Paul Nehlen, a Republican businessman from Wisconsin’s first congressional district, has just launched his 2018 congressional campaign against the anti-Donald Trump House Speaker Paul Ryan.
This is the second time Nehlen is challenging Ryan, after coming up short in the 2016 GOP primary in Wisconsin’s first congressional district.
“Speaker Ryan didn’t help Mr. Trump defeat Hillary Clinton, and even pledged not to defend the president,” Nehlen said in his announcement. “But I have a message for Speaker Ryan: The American people are not done fighting for President Trump’s good agenda. That’s why I am announcing my second challenge to Paul Ryan for the nomination in Wisconsin’s first congressional district.”
Nehlen’s comment refers to audio unearthed by Breitbart News of Ryan during a conference call with House GOP members in which he not only abandoned now-President Donald Trump during the most crucial month of October of the 2016 presidential campaign but pledged to never defend the president again.
“I am not going to defend Donald Trump—not now, not in the future,” Ryan said in the audio of the conference call with House GOP colleagues, which came after the Access Hollywood tape of Trump emerged. Ryan’s comments were notable because he did not say he specifically would not defend Trump on the Access Hollywood tape. His comments meant he would not defend the man who is now president of the United States on anything.
Ryan refused to campaign with President Trump at all until the end of the campaign, but did appear with now-Vice President Mike Pence.
At the time, Ryan spokesman Brendan Buck said things have changed since Trump won the election.
“The world is well aware of this history,” Buck said of the audio tape of Ryan throwing Trump under the bus.
“And obviously a lot has happened since then. As everyone knows,” Buck also said, adding in a third comment that “of course they were” when asked if these comments were specifically about the Access Hollywood tapes, even though Ryan did not qualify his abandonment of Trump in the conference call.
“This was in response to that, but as everyone knows, they came together toward the end of the campaign and the Speaker vocally supported him and even campaigned with Pence,” Buck said.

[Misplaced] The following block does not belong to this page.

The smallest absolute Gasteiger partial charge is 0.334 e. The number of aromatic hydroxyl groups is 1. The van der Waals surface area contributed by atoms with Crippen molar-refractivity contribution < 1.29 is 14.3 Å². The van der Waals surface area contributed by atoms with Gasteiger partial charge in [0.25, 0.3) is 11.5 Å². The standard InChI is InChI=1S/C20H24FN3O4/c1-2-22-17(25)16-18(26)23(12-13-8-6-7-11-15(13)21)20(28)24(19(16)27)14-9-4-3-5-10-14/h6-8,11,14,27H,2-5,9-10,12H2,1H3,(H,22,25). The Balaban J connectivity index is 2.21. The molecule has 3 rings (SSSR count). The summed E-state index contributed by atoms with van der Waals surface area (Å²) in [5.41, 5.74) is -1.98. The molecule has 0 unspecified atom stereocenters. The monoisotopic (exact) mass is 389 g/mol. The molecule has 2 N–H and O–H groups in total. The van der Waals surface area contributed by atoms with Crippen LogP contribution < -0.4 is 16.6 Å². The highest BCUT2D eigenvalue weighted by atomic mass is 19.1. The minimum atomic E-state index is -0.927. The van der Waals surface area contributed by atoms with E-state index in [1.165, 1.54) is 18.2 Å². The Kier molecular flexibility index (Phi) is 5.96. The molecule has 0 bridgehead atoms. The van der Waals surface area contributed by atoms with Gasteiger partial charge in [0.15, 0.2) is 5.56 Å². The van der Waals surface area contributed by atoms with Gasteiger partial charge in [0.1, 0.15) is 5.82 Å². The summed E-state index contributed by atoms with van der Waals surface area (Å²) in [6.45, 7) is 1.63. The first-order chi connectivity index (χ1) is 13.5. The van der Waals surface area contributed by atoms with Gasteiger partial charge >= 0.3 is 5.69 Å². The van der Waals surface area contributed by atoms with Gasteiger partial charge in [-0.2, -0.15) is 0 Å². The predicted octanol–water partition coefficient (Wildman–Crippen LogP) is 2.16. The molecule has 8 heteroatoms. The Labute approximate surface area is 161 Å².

Buck has not responded to a request for comment in response to Nehlen’s announcement he is running again against Ryan. But Nehlen appears to be coming straight at Ryan out of the gate, more than a year before the primary against Ryan. That extra time will give Nehlen an ability to build his name ID in the district, fundraise, and gain steam against the Speaker of the House.
Nehlen continued in his statement.
Last year in my first challenge to Speaker Ryan, we managed to kill Ryan’s and Obama’s job-killing deal, the Trans-Pacific Partnership. But Paul Ryan apparently hasn’t gotten the memo. Millions of Americans voted for President Trump, and they expect Paul Ryan to work to repeal Obamacare; end bad, job-killing trade deals; close the border; and back the President’s strong, America First agenda. But that hasn’t happened. But unbelievably, Paul Ryan has fully funded the dangerous refugee resettlement racket. That is not what we voted for.
Nehlen is correct that he successfully forced Ryan to oppose the Trans Pacific Partnership (TPP), which President Trump has since gone on to officially kill once and for all. He also forced Ryan to campaign on bended knee in front of actual factory workers in Wisconsin. But he did come up short, winning less than 20 percent of the vote in the primary against Ryan.
Nehlen concluded in his Friday statement by saying that Ryan is a “career politician” who must be drained from the swamp of Washington, D.C. Nehlen said:
Paul Ryan is a career politician who has been in D.C. for nearly two decades. He may have been a nice Wisconsin boy when he left Janesville, but now Ryan is working for special interests and industry bosses, working to sell Wisconsin’s jobs to Mexico and Asia. Ryan is working hand-in-hand with multinational corporations to reduce their costs by giving them access to low-paid immigrant labor. And it is decimating WIsconsin’s economy. Wisconsin voted to drain the swamp last November, so that’s what I’m going to do.
During the primary last year, Trump—then officially the GOP nominee for President—Tweeted out support for Nehlen. After significant backlash in the media and inside the Republican Party, Trump eventually officially endorsed Ryan for Congress in the name of GOP unity—something Ryan, of course, reneged on in October. But Trump’s endorsement, which he famously read off a piece of paper, was viewed as a hollow one by many hardcore Trump supporters, almost as though he had to do it.
Trump went on to win Wisconsin in the general election—adding the rust belt state and its 10 electoral votes to others like Ohio, Pennsylvania, Iowa, and Michigan to his win total, carrying him into the White House—without Ryan’s support. Now, according to some polls, Trump is more popular in Ryan’s own district than Ryan—something Nehlen will surely be banking on in the 2018 primary campaign he’s running against Ryan.